Visit Your Local PBS Station PBS Home PBS Home Programs A-Z TV Schedules Watch Video Donate Shop PBS Search PBS
NOW on PBS
Civics & Politics The Environment Health Economics Social Issues Full Archive
NOW on Demand
Act NOW
Week of 5.25.07

Producer's Q & A: Dan Logan in Kenya

Producer Dan Logan talks about his experience covering "Health Care Franchise"

NOW: Was there anything about Kenya or its people that surprised you or defied your expectations?

Producer Dan Logan in Kenya Dan Logan (DL): Reporting from Kenya was an incredible experience. The people we encountered were friendly and laid back.

One thing that I wasn't prepared for was the incredible natural beauty of the country... and how jarring that natural beauty is alongside the awful poverty that you often see. One minute, you'll drive past an incredible vista with a view of Mt. Kenya... and the next you'll pass through a town where people are burning garbage by the side of the road. It's pretty surreal.

NOW: How were you and David Brancaccio treated while in Kenya? Do you feel you were treated differently as an American?

DL: Being abroad as an American is always interesting these days but just about everyone treated us with only kindness and respect. There was some uneasiness surrounding our visit to the Kibera slum in particular, because, we were told, there is a particular sensitivity there to cameras and picture-taking. We were careful to be as respectful as possible while at the same time going about our jobs and telling the story.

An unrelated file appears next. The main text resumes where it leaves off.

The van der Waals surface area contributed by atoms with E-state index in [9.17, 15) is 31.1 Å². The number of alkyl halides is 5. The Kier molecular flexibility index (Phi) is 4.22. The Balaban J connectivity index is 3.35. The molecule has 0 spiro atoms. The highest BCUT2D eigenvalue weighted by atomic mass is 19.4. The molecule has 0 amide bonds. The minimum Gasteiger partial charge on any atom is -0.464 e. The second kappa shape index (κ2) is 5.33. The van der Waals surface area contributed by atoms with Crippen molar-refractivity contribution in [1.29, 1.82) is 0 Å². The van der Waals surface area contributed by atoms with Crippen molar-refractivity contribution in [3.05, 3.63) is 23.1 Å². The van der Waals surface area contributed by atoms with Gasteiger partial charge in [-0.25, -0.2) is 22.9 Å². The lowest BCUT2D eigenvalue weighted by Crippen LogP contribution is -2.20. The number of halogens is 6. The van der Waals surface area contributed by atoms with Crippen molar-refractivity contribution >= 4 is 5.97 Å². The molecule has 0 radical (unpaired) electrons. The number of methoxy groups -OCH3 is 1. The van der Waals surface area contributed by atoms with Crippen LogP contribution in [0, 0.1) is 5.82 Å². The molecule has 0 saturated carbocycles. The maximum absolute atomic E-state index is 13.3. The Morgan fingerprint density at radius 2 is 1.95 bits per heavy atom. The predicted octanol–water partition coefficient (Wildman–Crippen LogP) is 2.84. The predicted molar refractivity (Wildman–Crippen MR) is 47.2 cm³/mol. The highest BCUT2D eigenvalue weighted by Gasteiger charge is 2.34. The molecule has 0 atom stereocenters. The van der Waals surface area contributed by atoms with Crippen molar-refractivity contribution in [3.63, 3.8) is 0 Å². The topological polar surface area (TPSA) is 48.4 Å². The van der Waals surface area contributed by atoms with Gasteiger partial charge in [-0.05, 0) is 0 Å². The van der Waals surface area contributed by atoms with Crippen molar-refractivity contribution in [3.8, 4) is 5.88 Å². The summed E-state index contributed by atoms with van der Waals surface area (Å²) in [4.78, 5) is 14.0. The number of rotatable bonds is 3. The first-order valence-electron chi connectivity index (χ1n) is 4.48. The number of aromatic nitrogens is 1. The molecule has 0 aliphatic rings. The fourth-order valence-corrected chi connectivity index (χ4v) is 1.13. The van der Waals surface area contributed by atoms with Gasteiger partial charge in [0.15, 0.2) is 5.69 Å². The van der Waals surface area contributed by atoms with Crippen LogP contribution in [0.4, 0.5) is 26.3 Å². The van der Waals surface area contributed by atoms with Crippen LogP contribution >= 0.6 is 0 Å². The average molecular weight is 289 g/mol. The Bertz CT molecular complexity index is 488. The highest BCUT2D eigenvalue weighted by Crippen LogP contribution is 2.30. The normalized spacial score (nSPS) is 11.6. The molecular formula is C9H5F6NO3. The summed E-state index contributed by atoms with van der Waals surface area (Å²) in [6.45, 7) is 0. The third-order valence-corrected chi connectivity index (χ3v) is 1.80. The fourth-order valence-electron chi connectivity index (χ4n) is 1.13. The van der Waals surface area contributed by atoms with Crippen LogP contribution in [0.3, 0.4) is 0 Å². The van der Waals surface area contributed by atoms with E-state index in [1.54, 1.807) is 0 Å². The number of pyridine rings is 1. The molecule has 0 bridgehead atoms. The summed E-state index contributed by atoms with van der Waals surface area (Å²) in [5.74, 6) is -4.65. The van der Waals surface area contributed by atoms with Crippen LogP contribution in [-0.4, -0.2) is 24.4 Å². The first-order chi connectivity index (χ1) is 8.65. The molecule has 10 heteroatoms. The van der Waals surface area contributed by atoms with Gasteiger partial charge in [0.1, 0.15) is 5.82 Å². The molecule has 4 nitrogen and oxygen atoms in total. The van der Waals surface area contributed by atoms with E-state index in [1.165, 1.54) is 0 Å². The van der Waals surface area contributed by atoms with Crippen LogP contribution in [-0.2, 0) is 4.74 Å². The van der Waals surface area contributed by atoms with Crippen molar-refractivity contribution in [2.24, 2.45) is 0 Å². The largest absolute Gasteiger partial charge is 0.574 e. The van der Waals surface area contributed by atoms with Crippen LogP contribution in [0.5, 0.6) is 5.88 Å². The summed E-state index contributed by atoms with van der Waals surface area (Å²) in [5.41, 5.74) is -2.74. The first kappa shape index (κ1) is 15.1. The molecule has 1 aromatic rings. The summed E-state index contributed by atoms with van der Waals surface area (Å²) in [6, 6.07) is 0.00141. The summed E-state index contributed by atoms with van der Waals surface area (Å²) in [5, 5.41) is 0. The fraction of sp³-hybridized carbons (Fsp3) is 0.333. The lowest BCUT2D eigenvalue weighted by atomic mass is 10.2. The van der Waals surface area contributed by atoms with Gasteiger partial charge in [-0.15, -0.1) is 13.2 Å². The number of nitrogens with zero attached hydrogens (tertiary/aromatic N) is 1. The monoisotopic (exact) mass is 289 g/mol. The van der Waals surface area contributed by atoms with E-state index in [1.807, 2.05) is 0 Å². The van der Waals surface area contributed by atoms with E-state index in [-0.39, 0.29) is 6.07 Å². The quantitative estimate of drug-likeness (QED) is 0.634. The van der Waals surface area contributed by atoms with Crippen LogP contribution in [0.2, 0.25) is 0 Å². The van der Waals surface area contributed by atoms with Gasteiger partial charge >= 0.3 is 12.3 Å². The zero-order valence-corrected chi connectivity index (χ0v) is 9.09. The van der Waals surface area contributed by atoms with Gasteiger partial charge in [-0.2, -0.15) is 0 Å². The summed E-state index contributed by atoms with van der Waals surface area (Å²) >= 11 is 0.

NOW: While in Kenya you visited a number of medical facilities. How do they compare to the medical treatment we're accustomed to in the West?

DL: The lack of infrastructure and access to running water definitely makes providing medical care a challenge. It's incredible how people in Kenya deal with those issues and manage to overcome them.

NOW: Did the trip change you or your perceptions?

Kenyan children DL: It was the first time I had witnessed developing-country poverty on a large scale. Going to Kibera especially, with its estimated one million people, was devastating to see. It's shocking and awful and makes you wonder why you're not devoting your life to ending it.

Kids wearing rags walk up to you giggling, curious about your camera, wanting to play, and you smile and shake their hand and maybe make a funny face to make them laugh... but then you feel awful, because soon, you'll be on your way back to your hotel, and they'll be stuck in Kibera, facing hardships that we can only imagine.

While I was there, I tried not to focus on those feelings so that I could do my job. But after the trip, when I had my first moment of down-time while waiting for the train on the way back home from the airport, the experience really hit me and I got pretty emotional.